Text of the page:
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Entrepreneurs of the Arts

Daytona State College’s News-Journal Center is located in downtown Daytona Beach. Photo/Daytona State College.

Stetson University is working with Daytona State College to create a bachelor’s degree program in entrepreneurship in music and the arts that would allow Stetson students to attend classes offered in the state-of-the-art recording facilities at DSC’s News-Journal Center.

Under the proposed partnership, DSC students who complete their associate of science degree in Music Production Technology could enroll in Stetson to earn a bachelor’s degree in an interdisciplinary program that would focus on entrepreneurship and the business side of the music industry and the arts.

Faculty members from Stetson and DSC have formed a working group this semester to design the proposed curriculum and work out an agreement that would allow DSC students to gain automatic admission to Stetson, if they meet certain requirements. The new bachelor’s program could start in the fall of 2018, said Karen Ryan, Ph.D., Dean of Stetson’s College of Arts and Sciences.

Karen Ryan, Dean of the College of Arts and Sciences at Stetson University

Stetson deans were recently invited to attend a weekend of the Curb Creative Connection in Nashville. Colleges and universities that are members receive funding from the Mike Curb Family Foundation and send students to seminars in Nashville to learn about the music business and hear from working musicians.

Curb is founder of Curb Records and has produced musicians ranging from the Osmond Family and Sammy Davis, Jr., to The Four Seasons. He was lieutenant governor of California and owns motorsports teams whose drivers have included Richard Petty. The foundation provided $500,000 to create scholarships for students in the DSC program, called the Mike Curb College of Music, Entertainment and Art.

Thomas Masse, Dean of the Stetson School of Music

“It seems to be an excellent partnership for Stetson. We seem to be a school that would benefit from this affiliation and our students would have new opportunities,” said Thomas Masse, D.M.A., Dean of the Stetson School of Music. “They have the facilities that are quite remarkable for sound design and recording technologies … and the faculty members in place to execute a world-class program.”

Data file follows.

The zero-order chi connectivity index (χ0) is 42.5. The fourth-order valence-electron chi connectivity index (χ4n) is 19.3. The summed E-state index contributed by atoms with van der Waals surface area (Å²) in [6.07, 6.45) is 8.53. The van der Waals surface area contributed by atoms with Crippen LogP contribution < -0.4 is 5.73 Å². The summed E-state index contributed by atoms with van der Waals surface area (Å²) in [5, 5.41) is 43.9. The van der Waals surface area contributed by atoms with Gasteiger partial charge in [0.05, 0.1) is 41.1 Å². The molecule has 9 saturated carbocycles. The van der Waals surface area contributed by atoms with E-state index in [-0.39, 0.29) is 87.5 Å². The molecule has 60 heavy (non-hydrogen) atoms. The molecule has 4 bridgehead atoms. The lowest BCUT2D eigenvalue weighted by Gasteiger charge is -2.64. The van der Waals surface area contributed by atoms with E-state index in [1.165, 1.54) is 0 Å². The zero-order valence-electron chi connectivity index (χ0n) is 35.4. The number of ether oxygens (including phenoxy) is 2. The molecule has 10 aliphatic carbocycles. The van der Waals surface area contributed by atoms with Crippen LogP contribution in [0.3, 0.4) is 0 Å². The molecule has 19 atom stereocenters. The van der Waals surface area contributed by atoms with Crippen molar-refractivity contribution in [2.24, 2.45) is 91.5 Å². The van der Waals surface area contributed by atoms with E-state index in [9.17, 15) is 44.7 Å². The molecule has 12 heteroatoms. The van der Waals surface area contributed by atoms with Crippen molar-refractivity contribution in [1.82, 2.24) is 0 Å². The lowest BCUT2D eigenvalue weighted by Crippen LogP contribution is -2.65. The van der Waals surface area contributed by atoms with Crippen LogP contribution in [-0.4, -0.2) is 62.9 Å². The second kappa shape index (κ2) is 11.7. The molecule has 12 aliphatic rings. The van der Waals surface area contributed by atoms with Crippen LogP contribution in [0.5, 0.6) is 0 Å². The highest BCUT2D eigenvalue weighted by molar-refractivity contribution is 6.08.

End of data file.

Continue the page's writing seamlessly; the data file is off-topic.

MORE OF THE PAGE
The new program could be housed in the Museum of Art – DeLand building across the street from Stetson on Woodland Boulevard, Ryan said. The university announced in November that it was in talks to purchase the building at 600 N. Woodland Blvd. If that happens, Ryan would like to bring together Stetson’s creative arts programs there, including the visual arts, theater arts, digital arts and possibly a new dance program.

A second phase could bring the renovation of nearby Cummings Gym, and expand the arts programs into that space, as well as into a small museum building behind the Museum of Art that Stetson already owns, Ryan said. The School of Music would remain in Presser Hall.

“We can have an arts mini-campus in that area,” Ryan said. “None of this is tomorrow, of course; this is a multi-year process. … Ultimately, we want to unify the College’s fine and performing arts programs in those buildings.”

‘A Huge Need’

Jake Niceley, associate professor of Music Production Technology at DSC, is an award-winning audio engineer and sound designer with close ties to the Nashville music scene. He designed the DSC program, which opened in January 2010 with three times more students than anticipated, he said.

DSC students in recording studio

DSC students work on an audio recording in The News-Journal Center. Photos/Daytona State College